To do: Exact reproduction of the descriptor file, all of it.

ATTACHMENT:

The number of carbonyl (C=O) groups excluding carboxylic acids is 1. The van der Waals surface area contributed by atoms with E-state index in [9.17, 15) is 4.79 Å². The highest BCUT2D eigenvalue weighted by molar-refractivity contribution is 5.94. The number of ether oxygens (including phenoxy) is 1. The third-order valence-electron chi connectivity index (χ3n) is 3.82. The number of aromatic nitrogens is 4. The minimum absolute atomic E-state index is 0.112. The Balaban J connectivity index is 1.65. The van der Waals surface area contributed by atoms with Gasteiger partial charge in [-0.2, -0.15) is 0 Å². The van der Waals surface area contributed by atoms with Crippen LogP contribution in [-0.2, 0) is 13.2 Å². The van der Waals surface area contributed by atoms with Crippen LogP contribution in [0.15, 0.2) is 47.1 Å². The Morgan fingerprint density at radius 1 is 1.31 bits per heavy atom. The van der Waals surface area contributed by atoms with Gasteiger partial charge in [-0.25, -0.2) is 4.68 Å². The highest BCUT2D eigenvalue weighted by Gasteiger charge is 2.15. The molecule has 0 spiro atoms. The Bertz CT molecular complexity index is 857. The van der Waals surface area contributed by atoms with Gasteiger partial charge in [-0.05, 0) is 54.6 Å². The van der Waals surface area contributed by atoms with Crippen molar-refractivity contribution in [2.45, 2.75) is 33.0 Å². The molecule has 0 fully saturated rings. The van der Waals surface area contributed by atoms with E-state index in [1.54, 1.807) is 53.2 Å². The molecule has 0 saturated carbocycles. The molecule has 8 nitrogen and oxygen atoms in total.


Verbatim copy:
The number of carbonyl (C=O) groups excluding carboxylic acids is 1. The van der Waals surface area contributed by atoms with E-state index in [9.17, 15) is 4.79 Å². The highest BCUT2D eigenvalue weighted by molar-refractivity contribution is 5.94. The number of ether oxygens (including phenoxy) is 1. The third-order valence-electron chi connectivity index (χ3n) is 3.82. The number of aromatic nitrogens is 4. The minimum absolute atomic E-state index is 0.112. The Balaban J connectivity index is 1.65. The van der Waals surface area contributed by atoms with Gasteiger partial charge in [-0.2, -0.15) is 0 Å². The van der Waals surface area contributed by atoms with Crippen LogP contribution in [-0.2, 0) is 13.2 Å². The van der Waals surface area contributed by atoms with Crippen LogP contribution in [0.15, 0.2) is 47.1 Å². The Morgan fingerprint density at radius 1 is 1.31 bits per heavy atom. The van der Waals surface area contributed by atoms with Gasteiger partial charge in [-0.25, -0.2) is 4.68 Å². The highest BCUT2D eigenvalue weighted by Gasteiger charge is 2.15. The molecule has 0 spiro atoms. The Bertz CT molecular complexity index is 857. The van der Waals surface area contributed by atoms with Gasteiger partial charge in [-0.05, 0) is 54.6 Å². The van der Waals surface area contributed by atoms with Crippen molar-refractivity contribution in [2.45, 2.75) is 33.0 Å². The molecule has 0 fully saturated rings. The van der Waals surface area contributed by atoms with E-state index in [1.54, 1.807) is 53.2 Å². The molecule has 0 saturated carbocycles. The molecule has 8 nitrogen and oxygen atoms in total.